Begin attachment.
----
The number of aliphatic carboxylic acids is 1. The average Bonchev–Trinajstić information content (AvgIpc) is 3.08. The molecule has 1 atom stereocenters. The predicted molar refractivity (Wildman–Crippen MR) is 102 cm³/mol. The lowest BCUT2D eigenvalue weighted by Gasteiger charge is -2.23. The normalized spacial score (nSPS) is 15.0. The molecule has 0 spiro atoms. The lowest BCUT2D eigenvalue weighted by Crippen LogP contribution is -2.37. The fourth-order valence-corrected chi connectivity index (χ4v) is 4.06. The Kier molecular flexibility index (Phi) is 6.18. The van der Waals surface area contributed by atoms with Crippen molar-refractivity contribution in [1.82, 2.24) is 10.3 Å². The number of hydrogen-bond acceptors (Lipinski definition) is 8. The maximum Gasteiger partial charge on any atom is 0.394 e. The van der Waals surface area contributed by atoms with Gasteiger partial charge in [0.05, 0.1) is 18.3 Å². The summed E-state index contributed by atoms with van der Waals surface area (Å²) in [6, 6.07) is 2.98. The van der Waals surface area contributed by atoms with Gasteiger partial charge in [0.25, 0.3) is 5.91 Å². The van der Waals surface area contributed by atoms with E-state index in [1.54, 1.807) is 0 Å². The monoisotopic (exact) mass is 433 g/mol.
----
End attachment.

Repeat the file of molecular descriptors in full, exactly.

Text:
The number of aliphatic carboxylic acids is 1. The average Bonchev–Trinajstić information content (AvgIpc) is 3.08. The molecule has 1 atom stereocenters. The predicted molar refractivity (Wildman–Crippen MR) is 102 cm³/mol. The lowest BCUT2D eigenvalue weighted by Gasteiger charge is -2.23. The normalized spacial score (nSPS) is 15.0. The molecule has 0 spiro atoms. The lowest BCUT2D eigenvalue weighted by Crippen LogP contribution is -2.37. The fourth-order valence-corrected chi connectivity index (χ4v) is 4.06. The Kier molecular flexibility index (Phi) is 6.18. The van der Waals surface area contributed by atoms with Crippen molar-refractivity contribution in [1.82, 2.24) is 10.3 Å². The number of hydrogen-bond acceptors (Lipinski definition) is 8. The maximum Gasteiger partial charge on any atom is 0.394 e. The van der Waals surface area contributed by atoms with Gasteiger partial charge in [0.05, 0.1) is 18.3 Å². The summed E-state index contributed by atoms with van der Waals surface area (Å²) in [6, 6.07) is 2.98. The van der Waals surface area contributed by atoms with Gasteiger partial charge in [0.25, 0.3) is 5.91 Å². The van der Waals surface area contributed by atoms with E-state index in [1.54, 1.807) is 0 Å². The monoisotopic (exact) mass is 433 g/mol.